Bonzini, M., Coggon, D., Godfrey, K., Inskip, H., Crozier, S. and Palmer, K.T.
Occupational physical activities, working hours and outcome of pregnancy: findings from the Southampton Women's Survey
Occupational & Environmental Medicine, 66, (10), . (doi:10.1136/oem.2008.043935).
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Objectives: To investigate risks of physical activity at work by pregnancy trimester, including the effects on head and abdominal circumference.
Method: At 34 weeks of gestation we interviewed 1327 mothers from the prospective Southampton Women’s Survey (SWS); we asked about their activities (working hours, standing/walking, kneeling/squatting, trunk bending, lifting and night shifts) in jobs held at each of 11, 19 and 34 weeks of gestation, and subsequently ascertained four birth outcomes (preterm delivery, small for gestational age (SGA) and reduced head or abdominal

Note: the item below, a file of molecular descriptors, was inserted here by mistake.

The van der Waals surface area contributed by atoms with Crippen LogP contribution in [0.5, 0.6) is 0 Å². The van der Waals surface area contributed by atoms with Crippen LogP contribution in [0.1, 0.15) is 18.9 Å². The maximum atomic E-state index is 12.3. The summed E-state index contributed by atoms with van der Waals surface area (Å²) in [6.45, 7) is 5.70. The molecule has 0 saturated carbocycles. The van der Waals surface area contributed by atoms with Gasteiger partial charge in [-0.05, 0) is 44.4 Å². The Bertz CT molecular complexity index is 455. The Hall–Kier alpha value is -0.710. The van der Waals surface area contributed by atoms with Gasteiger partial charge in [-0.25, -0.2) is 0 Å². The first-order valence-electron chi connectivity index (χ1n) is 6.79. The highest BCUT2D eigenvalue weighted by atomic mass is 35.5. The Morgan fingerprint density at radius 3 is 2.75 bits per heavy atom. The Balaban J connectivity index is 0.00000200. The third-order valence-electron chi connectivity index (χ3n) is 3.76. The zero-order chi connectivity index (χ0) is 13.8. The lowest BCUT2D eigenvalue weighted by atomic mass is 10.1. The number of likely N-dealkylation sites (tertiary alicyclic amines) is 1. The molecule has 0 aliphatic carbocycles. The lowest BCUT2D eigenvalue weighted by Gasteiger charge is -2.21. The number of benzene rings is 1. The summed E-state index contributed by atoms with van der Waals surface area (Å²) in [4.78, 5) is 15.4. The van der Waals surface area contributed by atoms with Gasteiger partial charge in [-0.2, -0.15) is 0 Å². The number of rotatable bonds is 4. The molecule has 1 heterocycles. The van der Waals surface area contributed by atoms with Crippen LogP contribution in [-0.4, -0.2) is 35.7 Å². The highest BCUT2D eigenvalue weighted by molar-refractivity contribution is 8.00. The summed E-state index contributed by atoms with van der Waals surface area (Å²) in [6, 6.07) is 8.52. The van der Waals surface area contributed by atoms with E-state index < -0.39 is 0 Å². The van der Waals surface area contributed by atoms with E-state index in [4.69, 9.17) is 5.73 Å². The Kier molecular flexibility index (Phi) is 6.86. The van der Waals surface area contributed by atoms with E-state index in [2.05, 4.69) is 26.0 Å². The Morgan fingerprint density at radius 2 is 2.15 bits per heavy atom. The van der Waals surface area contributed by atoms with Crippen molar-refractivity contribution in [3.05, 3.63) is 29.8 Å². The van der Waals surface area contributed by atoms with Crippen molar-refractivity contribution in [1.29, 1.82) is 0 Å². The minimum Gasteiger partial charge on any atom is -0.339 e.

circumference) blinded to employment history.
Results: Risk of preterm delivery was elevated nearly threefold in women whose work at 34 weeks entailed trunk bending for >1 h/day. Small head circumference was more common in babies born to women who worked for >40 h/week. However, no statistically significant associations were found with SGA or small abdominal circumference, and preterm delivery showed little association with long working hours, lifting, standing or
Conclusions: There is a need for more research on trunk bending late in pregnancy, and on the relationship of work to reduced head circumference. Our findings on several other occupational exposures common among pregnant workers are reassuring.
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